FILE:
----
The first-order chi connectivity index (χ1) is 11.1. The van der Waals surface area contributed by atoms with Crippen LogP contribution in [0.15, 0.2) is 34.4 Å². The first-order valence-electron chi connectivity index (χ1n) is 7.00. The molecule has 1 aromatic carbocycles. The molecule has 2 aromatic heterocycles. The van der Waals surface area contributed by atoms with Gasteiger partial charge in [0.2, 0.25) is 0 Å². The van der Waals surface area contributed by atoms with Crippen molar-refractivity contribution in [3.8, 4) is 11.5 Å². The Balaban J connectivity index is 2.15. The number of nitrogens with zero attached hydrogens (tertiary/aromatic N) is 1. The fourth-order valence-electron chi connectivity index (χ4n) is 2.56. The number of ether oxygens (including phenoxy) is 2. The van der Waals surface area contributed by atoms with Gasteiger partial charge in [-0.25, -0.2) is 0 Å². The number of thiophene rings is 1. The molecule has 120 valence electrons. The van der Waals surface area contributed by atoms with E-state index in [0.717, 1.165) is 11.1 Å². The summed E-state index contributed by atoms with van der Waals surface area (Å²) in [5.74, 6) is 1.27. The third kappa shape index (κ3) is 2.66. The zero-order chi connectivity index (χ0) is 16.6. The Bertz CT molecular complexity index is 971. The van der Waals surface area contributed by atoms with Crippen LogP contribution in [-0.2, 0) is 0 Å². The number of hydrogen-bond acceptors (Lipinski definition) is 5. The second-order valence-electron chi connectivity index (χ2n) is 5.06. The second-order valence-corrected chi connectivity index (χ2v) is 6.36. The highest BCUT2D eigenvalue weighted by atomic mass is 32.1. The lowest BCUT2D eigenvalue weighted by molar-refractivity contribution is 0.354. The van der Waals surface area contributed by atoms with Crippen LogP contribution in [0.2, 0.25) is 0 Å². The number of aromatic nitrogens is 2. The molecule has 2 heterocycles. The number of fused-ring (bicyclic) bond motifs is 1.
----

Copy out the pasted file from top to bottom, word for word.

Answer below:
The first-order chi connectivity index (χ1) is 11.1. The van der Waals surface area contributed by atoms with Crippen LogP contribution in [0.15, 0.2) is 34.4 Å². The first-order valence-electron chi connectivity index (χ1n) is 7.00. The molecule has 1 aromatic carbocycles. The molecule has 2 aromatic heterocycles. The van der Waals surface area contributed by atoms with Gasteiger partial charge in [0.2, 0.25) is 0 Å². The van der Waals surface area contributed by atoms with Crippen molar-refractivity contribution in [3.8, 4) is 11.5 Å². The Balaban J connectivity index is 2.15. The number of nitrogens with zero attached hydrogens (tertiary/aromatic N) is 1. The fourth-order valence-electron chi connectivity index (χ4n) is 2.56. The number of ether oxygens (including phenoxy) is 2. The van der Waals surface area contributed by atoms with Gasteiger partial charge in [-0.25, -0.2) is 0 Å². The number of thiophene rings is 1. The molecule has 120 valence electrons. The van der Waals surface area contributed by atoms with E-state index in [0.717, 1.165) is 11.1 Å². The summed E-state index contributed by atoms with van der Waals surface area (Å²) in [5.74, 6) is 1.27. The third kappa shape index (κ3) is 2.66. The zero-order chi connectivity index (χ0) is 16.6. The Bertz CT molecular complexity index is 971. The van der Waals surface area contributed by atoms with Crippen LogP contribution in [-0.2, 0) is 0 Å². The number of hydrogen-bond acceptors (Lipinski definition) is 5. The second-order valence-electron chi connectivity index (χ2n) is 5.06. The second-order valence-corrected chi connectivity index (χ2v) is 6.36. The highest BCUT2D eigenvalue weighted by atomic mass is 32.1. The lowest BCUT2D eigenvalue weighted by molar-refractivity contribution is 0.354. The van der Waals surface area contributed by atoms with Crippen LogP contribution in [0.2, 0.25) is 0 Å². The number of aromatic nitrogens is 2. The molecule has 2 heterocycles. The number of fused-ring (bicyclic) bond motifs is 1.